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Uncharted 3 from Naughty Dog and Sony Computer Entertainment recently released exclusively for the PlayStation 3 to startling first-week sales. The game is doing exceptionally well thanks to the amazing team at Naughty Dog. Here at Gaming Blend we had a chance to catch up with one of the people responsible for helping Uncharted 3 become the epic video game masterpiece that it is, Greg Edmonson, composer and music writer best known for scoring the cancelled cult-classic TV show, Firefly.
The first part of this interview covers a wide range of music-related topics for the Uncharted series and you can find out how Edmonson scored the job as well as a few other interesting tidbits Uncharted fans might be interested in.
Gaming Blend: Uncharted 3 is a very cinematic game and the gameplay itself is about as important as the story-oriented cinematics. Is it ever a matter of focusing more of your time and efforts on fine tuning the score to help engage players while they’re traversing through a level or putting extra attention and detail into a cue that helps fuel the emotion during a pivotal cinematic moment?
Greg: In a case like you described I would write a piece of music for that. I would write a piece of music that would either be exploring music or ambient music. Something that just kind of floats. So you’re waiting for something to happen but it’s not happening yet. So the music doesn’t need to be busy or fully fleshed out, it just kind of needs to go where you are emotionally in the game. So in that case I would go ahead and write some, but we’ve got ambient and exploring music but we’ve also got a lot of action cues because there’s a lot of action in this game. Hopefully we covered all the bases; at least I think we did.
Gaming Blend: When you’re putting together a soundtrack for a blockbuster game, is it daunting trying to come up with material when there are certain kinds of expectations from the franchise and you have to compose music around those expectations?
Greg: Number one was the very first game and it was my first game, at this point I’ve only done three games, Uncharted 1, 2 and 3. So the first one they were finding their way, I was finding my way and the game engine was not as sophisticated as it is today. So for the first [Uncharted] they said ‘be careful of too many melodies for the gameplay, because if the player decides to stay in an area for a period of time and the melody comes around every few bars because we’re looping it, it’s going to become irritating and distracting because it won’t serve the gamer’s experience’. So I wrote a more ambient score for the first [Uncharted].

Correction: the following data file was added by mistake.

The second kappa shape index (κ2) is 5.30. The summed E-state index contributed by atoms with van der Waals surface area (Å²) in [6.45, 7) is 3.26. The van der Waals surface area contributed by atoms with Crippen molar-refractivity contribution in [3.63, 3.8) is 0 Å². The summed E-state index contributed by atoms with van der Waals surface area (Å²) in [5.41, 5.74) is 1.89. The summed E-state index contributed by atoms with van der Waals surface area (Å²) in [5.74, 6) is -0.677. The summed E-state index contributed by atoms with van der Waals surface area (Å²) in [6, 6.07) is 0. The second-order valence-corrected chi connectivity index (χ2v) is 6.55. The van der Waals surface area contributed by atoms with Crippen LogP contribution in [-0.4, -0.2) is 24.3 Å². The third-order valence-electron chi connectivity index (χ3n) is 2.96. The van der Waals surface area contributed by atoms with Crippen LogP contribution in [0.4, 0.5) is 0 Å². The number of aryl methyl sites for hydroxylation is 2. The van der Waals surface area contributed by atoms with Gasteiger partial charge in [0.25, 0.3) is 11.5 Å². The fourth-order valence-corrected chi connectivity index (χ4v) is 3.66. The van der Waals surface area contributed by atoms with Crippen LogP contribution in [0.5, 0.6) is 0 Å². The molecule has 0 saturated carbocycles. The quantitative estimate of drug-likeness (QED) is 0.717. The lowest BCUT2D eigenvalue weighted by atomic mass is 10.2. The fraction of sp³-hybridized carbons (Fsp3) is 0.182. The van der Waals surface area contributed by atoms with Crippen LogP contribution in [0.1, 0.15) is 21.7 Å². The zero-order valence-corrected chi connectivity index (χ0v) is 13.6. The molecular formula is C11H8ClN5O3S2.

For number two, the game engine had become more sophisticated and plus I wanted to write more music that felt like it had more melodic content and shape to it and we were in a different locale. In [Uncharted: Drake’s Fortune] we were in the jungle where ambient stuff works much better. [Uncharted: Among Thieves] we were in Tibet, and it was more like a wide-open cinematic look to it, with big gigantic yawning vistas and that stuff just kind of begs for different kind of music than an ambient score.
So Uncharted 2 was a huge success, a huge critical success for [Naughty Dog] and it is true that going into [Uncharted 3] we were all conscious that we were going to need to raise our own personal bar, so that it wasn’t just resting on your laurels but to exceed what you did last time and that’s always hard to do. You try, but you never know how it’s going to work out because art is just art and it starts to take on a life of its own. But in all honesty, I think we absolutely did.
You look at what they accomplished with the graphics and the pacing and the way it was put together, and I am thrilled with what Naughty Dog accomplished.
Gaming Blend: Listening to the soundtrack, I’ve got to say that the quality and orchestration for each track was absolutely top notch. How long did it take you to come up with the musical score for Uncharted 3?